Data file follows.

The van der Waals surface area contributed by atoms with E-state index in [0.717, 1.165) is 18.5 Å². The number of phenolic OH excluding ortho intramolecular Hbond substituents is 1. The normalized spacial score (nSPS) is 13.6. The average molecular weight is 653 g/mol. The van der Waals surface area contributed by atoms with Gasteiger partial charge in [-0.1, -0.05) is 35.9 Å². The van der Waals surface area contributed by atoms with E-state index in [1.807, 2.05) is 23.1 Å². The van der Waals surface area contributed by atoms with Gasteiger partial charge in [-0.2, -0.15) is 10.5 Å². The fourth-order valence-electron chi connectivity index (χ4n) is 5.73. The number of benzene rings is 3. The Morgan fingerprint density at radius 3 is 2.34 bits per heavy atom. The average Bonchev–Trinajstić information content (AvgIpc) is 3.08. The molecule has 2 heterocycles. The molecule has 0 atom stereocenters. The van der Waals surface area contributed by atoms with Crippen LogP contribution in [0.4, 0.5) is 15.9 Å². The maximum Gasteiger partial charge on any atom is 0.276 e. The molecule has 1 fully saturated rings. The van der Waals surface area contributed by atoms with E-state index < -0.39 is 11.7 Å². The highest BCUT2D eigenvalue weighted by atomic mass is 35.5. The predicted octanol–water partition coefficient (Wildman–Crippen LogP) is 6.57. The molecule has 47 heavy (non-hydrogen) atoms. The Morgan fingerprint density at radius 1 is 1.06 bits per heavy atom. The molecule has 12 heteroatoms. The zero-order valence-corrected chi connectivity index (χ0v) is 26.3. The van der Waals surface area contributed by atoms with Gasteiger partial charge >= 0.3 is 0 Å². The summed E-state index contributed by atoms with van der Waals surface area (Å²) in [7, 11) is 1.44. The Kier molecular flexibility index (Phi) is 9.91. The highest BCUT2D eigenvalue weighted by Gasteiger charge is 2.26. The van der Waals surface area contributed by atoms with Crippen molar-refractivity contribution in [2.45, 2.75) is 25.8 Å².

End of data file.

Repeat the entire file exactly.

The van der Waals surface area contributed by atoms with E-state index in [0.717, 1.165) is 18.5 Å². The number of phenolic OH excluding ortho intramolecular Hbond substituents is 1. The normalized spacial score (nSPS) is 13.6. The average molecular weight is 653 g/mol. The van der Waals surface area contributed by atoms with Gasteiger partial charge in [-0.1, -0.05) is 35.9 Å². The van der Waals surface area contributed by atoms with E-state index in [1.807, 2.05) is 23.1 Å². The van der Waals surface area contributed by atoms with Gasteiger partial charge in [-0.2, -0.15) is 10.5 Å². The fourth-order valence-electron chi connectivity index (χ4n) is 5.73. The number of benzene rings is 3. The Morgan fingerprint density at radius 3 is 2.34 bits per heavy atom. The average Bonchev–Trinajstić information content (AvgIpc) is 3.08. The molecule has 2 heterocycles. The molecule has 0 atom stereocenters. The van der Waals surface area contributed by atoms with Crippen LogP contribution in [0.4, 0.5) is 15.9 Å². The maximum Gasteiger partial charge on any atom is 0.276 e. The molecule has 1 fully saturated rings. The van der Waals surface area contributed by atoms with E-state index < -0.39 is 11.7 Å². The highest BCUT2D eigenvalue weighted by atomic mass is 35.5. The predicted octanol–water partition coefficient (Wildman–Crippen LogP) is 6.57. The molecule has 47 heavy (non-hydrogen) atoms. The Morgan fingerprint density at radius 1 is 1.06 bits per heavy atom. The molecule has 12 heteroatoms. The zero-order valence-corrected chi connectivity index (χ0v) is 26.3. The van der Waals surface area contributed by atoms with Gasteiger partial charge >= 0.3 is 0 Å². The summed E-state index contributed by atoms with van der Waals surface area (Å²) in [7, 11) is 1.44. The Kier molecular flexibility index (Phi) is 9.91. The highest BCUT2D eigenvalue weighted by Gasteiger charge is 2.26. The van der Waals surface area contributed by atoms with Crippen molar-refractivity contribution in [2.45, 2.75) is 25.8 Å².